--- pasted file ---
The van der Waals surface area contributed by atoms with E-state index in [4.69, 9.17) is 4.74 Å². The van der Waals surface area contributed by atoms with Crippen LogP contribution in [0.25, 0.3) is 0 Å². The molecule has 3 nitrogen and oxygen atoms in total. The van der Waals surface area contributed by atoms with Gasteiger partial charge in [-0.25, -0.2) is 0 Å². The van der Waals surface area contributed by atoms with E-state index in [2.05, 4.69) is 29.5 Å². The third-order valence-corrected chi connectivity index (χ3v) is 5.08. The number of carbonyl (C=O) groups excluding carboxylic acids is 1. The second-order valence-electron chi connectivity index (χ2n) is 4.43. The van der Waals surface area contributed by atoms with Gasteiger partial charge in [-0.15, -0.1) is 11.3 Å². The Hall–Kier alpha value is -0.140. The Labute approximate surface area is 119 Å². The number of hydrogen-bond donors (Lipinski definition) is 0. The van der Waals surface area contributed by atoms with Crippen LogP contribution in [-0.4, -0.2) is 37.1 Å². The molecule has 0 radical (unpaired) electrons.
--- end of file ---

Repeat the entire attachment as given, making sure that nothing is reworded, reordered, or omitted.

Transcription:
The van der Waals surface area contributed by atoms with E-state index in [4.69, 9.17) is 4.74 Å². The van der Waals surface area contributed by atoms with Crippen LogP contribution in [0.25, 0.3) is 0 Å². The molecule has 3 nitrogen and oxygen atoms in total. The van der Waals surface area contributed by atoms with Gasteiger partial charge in [-0.25, -0.2) is 0 Å². The van der Waals surface area contributed by atoms with E-state index in [2.05, 4.69) is 29.5 Å². The third-order valence-corrected chi connectivity index (χ3v) is 5.08. The number of carbonyl (C=O) groups excluding carboxylic acids is 1. The second-order valence-electron chi connectivity index (χ2n) is 4.43. The van der Waals surface area contributed by atoms with Gasteiger partial charge in [-0.15, -0.1) is 11.3 Å². The Hall–Kier alpha value is -0.140. The Labute approximate surface area is 119 Å². The number of hydrogen-bond donors (Lipinski definition) is 0. The van der Waals surface area contributed by atoms with Crippen LogP contribution in [-0.4, -0.2) is 37.1 Å². The molecule has 0 radical (unpaired) electrons.